Trafficking of Wild Animals in Brazil
Wild animals traffic is one of the most lucrative criminal activities in the world. It begins with people’s desire of owning wild animals. This demand arouses the traffickers’ interest.
In Brazil, ambiental crime laws are weak, with extremely mild punishments, which is to say, it’s as if the law didn’t exist: if a person is caught trafficking a Spix’s Macaw, for example, he just signs an attendance term and is released. For this reason, this kind of crime is the most convenient for the criminal, in terms of risk-benefit ratio.
São Paulo, the country’s richest State, is also the great receiver of wild animals trafficked from various regions of Brazil. More than 25,000 wild animals coming from traffic are apprehended every year by the police and by the rest of the competent organs in the State of São Paulo.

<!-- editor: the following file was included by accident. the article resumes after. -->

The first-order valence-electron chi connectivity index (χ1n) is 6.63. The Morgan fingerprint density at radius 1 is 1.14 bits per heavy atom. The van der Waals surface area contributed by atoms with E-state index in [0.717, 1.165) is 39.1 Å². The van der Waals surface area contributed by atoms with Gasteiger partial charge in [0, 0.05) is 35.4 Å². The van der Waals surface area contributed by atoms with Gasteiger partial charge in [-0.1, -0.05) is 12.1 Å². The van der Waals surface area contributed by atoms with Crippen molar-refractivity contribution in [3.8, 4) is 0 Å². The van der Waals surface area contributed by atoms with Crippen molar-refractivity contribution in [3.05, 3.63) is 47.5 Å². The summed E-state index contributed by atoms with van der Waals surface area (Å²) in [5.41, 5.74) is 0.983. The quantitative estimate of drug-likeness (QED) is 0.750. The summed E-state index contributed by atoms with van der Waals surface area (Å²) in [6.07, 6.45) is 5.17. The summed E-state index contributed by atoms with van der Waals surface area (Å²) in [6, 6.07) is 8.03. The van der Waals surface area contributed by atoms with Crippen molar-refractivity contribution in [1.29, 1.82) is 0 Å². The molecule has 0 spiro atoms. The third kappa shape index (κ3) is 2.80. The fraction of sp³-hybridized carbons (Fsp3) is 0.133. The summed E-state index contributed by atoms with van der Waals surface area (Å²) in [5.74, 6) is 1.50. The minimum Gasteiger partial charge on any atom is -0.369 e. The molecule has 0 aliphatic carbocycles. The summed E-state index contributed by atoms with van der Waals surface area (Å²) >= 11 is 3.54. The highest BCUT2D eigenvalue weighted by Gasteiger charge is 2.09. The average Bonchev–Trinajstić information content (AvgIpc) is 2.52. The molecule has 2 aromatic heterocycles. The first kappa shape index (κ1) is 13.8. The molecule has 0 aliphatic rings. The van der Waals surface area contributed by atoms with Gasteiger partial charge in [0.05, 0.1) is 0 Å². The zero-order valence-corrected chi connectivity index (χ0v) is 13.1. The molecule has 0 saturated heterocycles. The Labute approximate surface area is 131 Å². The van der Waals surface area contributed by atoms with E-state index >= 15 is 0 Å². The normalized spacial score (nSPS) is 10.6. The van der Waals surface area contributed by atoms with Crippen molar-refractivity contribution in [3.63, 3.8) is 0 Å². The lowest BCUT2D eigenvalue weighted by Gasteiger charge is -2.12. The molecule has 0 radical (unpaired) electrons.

Today the State has the possibility of apprehend many more animals, but it doesn’t, because it doesn’t know what to do with them. Wild animals’ triage centres are crammed and in precarious conditions. There are no means of executing the re-introduction of the apprehended animals in the right way. Some of the people involved even propose euthanasia as a solution.
Institutions of the third sector try to minimize the problem but their efforts are almost in vane. Given the situation, over the years Brazilian director Humberto Bassanelli has been seeking opinions from specialists and public officials to find an answer to an gnawing question: “Now what?”